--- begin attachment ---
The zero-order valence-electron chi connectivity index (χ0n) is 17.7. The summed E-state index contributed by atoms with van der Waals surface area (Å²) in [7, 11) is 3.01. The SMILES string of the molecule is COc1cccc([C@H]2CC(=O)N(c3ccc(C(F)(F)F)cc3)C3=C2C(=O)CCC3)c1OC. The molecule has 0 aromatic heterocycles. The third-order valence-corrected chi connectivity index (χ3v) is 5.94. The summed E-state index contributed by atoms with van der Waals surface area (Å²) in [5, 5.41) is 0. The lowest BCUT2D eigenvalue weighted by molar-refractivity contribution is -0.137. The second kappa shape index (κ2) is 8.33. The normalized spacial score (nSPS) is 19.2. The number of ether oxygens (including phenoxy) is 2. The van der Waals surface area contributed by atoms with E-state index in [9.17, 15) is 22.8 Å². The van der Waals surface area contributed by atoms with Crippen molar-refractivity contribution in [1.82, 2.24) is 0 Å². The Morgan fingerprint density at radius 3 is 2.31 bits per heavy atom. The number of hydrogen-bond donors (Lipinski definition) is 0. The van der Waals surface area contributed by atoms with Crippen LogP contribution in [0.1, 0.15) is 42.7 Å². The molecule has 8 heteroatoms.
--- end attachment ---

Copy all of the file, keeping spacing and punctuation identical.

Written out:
The zero-order valence-electron chi connectivity index (χ0n) is 17.7. The summed E-state index contributed by atoms with van der Waals surface area (Å²) in [7, 11) is 3.01. The SMILES string of the molecule is COc1cccc([C@H]2CC(=O)N(c3ccc(C(F)(F)F)cc3)C3=C2C(=O)CCC3)c1OC. The molecule has 0 aromatic heterocycles. The third-order valence-corrected chi connectivity index (χ3v) is 5.94. The summed E-state index contributed by atoms with van der Waals surface area (Å²) in [5, 5.41) is 0. The lowest BCUT2D eigenvalue weighted by molar-refractivity contribution is -0.137. The second kappa shape index (κ2) is 8.33. The normalized spacial score (nSPS) is 19.2. The number of ether oxygens (including phenoxy) is 2. The van der Waals surface area contributed by atoms with E-state index in [9.17, 15) is 22.8 Å². The van der Waals surface area contributed by atoms with Crippen molar-refractivity contribution in [1.82, 2.24) is 0 Å². The Morgan fingerprint density at radius 3 is 2.31 bits per heavy atom. The number of hydrogen-bond donors (Lipinski definition) is 0. The van der Waals surface area contributed by atoms with Crippen LogP contribution in [0.1, 0.15) is 42.7 Å². The molecule has 8 heteroatoms.